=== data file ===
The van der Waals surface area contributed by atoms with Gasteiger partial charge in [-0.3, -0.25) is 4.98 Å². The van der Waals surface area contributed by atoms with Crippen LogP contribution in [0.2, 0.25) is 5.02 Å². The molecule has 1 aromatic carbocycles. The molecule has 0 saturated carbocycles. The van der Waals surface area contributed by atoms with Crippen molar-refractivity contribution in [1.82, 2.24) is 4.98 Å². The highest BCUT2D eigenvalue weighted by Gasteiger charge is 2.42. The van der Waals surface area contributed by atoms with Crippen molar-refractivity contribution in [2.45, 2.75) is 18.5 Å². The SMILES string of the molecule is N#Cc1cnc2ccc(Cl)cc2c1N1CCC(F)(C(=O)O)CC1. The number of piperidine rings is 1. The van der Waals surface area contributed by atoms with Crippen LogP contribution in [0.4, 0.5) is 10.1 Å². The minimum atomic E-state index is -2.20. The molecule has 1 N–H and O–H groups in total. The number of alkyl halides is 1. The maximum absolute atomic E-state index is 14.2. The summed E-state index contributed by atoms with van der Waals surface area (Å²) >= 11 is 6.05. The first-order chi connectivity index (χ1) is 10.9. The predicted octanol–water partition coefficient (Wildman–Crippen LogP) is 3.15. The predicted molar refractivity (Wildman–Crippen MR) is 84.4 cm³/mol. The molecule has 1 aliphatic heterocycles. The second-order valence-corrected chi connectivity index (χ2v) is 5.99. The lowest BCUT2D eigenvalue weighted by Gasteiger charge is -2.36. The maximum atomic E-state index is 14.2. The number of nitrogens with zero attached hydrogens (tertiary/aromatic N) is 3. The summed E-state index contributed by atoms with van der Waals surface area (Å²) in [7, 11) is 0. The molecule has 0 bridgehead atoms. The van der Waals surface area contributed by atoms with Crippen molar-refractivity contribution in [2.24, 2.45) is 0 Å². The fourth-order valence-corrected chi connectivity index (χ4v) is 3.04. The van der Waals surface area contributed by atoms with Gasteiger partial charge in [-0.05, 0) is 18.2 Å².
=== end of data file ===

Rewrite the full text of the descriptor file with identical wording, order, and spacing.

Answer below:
The van der Waals surface area contributed by atoms with Gasteiger partial charge in [-0.3, -0.25) is 4.98 Å². The van der Waals surface area contributed by atoms with Crippen LogP contribution in [0.2, 0.25) is 5.02 Å². The molecule has 1 aromatic carbocycles. The molecule has 0 saturated carbocycles. The van der Waals surface area contributed by atoms with Crippen molar-refractivity contribution in [1.82, 2.24) is 4.98 Å². The highest BCUT2D eigenvalue weighted by Gasteiger charge is 2.42. The van der Waals surface area contributed by atoms with Crippen molar-refractivity contribution in [2.45, 2.75) is 18.5 Å². The SMILES string of the molecule is N#Cc1cnc2ccc(Cl)cc2c1N1CCC(F)(C(=O)O)CC1. The number of piperidine rings is 1. The van der Waals surface area contributed by atoms with Crippen LogP contribution in [0.4, 0.5) is 10.1 Å². The minimum atomic E-state index is -2.20. The molecule has 1 N–H and O–H groups in total. The number of alkyl halides is 1. The maximum absolute atomic E-state index is 14.2. The summed E-state index contributed by atoms with van der Waals surface area (Å²) >= 11 is 6.05. The first-order chi connectivity index (χ1) is 10.9. The predicted octanol–water partition coefficient (Wildman–Crippen LogP) is 3.15. The predicted molar refractivity (Wildman–Crippen MR) is 84.4 cm³/mol. The molecule has 1 aliphatic heterocycles. The second-order valence-corrected chi connectivity index (χ2v) is 5.99. The lowest BCUT2D eigenvalue weighted by Gasteiger charge is -2.36. The maximum atomic E-state index is 14.2. The number of nitrogens with zero attached hydrogens (tertiary/aromatic N) is 3. The summed E-state index contributed by atoms with van der Waals surface area (Å²) in [7, 11) is 0. The molecule has 0 bridgehead atoms. The van der Waals surface area contributed by atoms with Crippen molar-refractivity contribution in [2.24, 2.45) is 0 Å². The fourth-order valence-corrected chi connectivity index (χ4v) is 3.04. The van der Waals surface area contributed by atoms with Gasteiger partial charge in [-0.05, 0) is 18.2 Å².